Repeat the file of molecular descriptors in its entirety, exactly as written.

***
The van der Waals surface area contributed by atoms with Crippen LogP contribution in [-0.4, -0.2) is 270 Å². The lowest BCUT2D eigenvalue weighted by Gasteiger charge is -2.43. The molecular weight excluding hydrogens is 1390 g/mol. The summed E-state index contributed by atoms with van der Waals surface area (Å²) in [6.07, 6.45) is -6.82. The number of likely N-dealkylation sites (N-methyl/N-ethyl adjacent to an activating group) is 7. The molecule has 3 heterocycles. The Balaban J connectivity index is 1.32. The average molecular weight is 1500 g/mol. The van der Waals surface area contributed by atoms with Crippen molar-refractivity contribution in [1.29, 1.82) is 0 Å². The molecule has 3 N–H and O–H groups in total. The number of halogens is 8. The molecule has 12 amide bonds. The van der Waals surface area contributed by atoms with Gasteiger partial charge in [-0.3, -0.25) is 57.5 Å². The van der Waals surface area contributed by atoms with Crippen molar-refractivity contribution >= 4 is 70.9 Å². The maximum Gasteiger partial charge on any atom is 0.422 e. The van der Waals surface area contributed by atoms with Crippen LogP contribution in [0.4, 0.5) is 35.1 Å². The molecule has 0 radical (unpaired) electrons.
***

The van der Waals surface area contributed by atoms with Crippen LogP contribution in [-0.4, -0.2) is 270 Å². The lowest BCUT2D eigenvalue weighted by Gasteiger charge is -2.43. The molecular weight excluding hydrogens is 1390 g/mol. The summed E-state index contributed by atoms with van der Waals surface area (Å²) in [6.07, 6.45) is -6.82. The number of likely N-dealkylation sites (N-methyl/N-ethyl adjacent to an activating group) is 7. The molecule has 3 heterocycles. The Balaban J connectivity index is 1.32. The average molecular weight is 1500 g/mol. The van der Waals surface area contributed by atoms with Crippen molar-refractivity contribution in [1.29, 1.82) is 0 Å². The molecule has 3 N–H and O–H groups in total. The number of halogens is 8. The molecule has 12 amide bonds. The van der Waals surface area contributed by atoms with Gasteiger partial charge in [-0.3, -0.25) is 57.5 Å². The van der Waals surface area contributed by atoms with Crippen molar-refractivity contribution >= 4 is 70.9 Å². The maximum Gasteiger partial charge on any atom is 0.422 e. The van der Waals surface area contributed by atoms with Crippen LogP contribution in [0.4, 0.5) is 35.1 Å². The molecule has 0 radical (unpaired) electrons.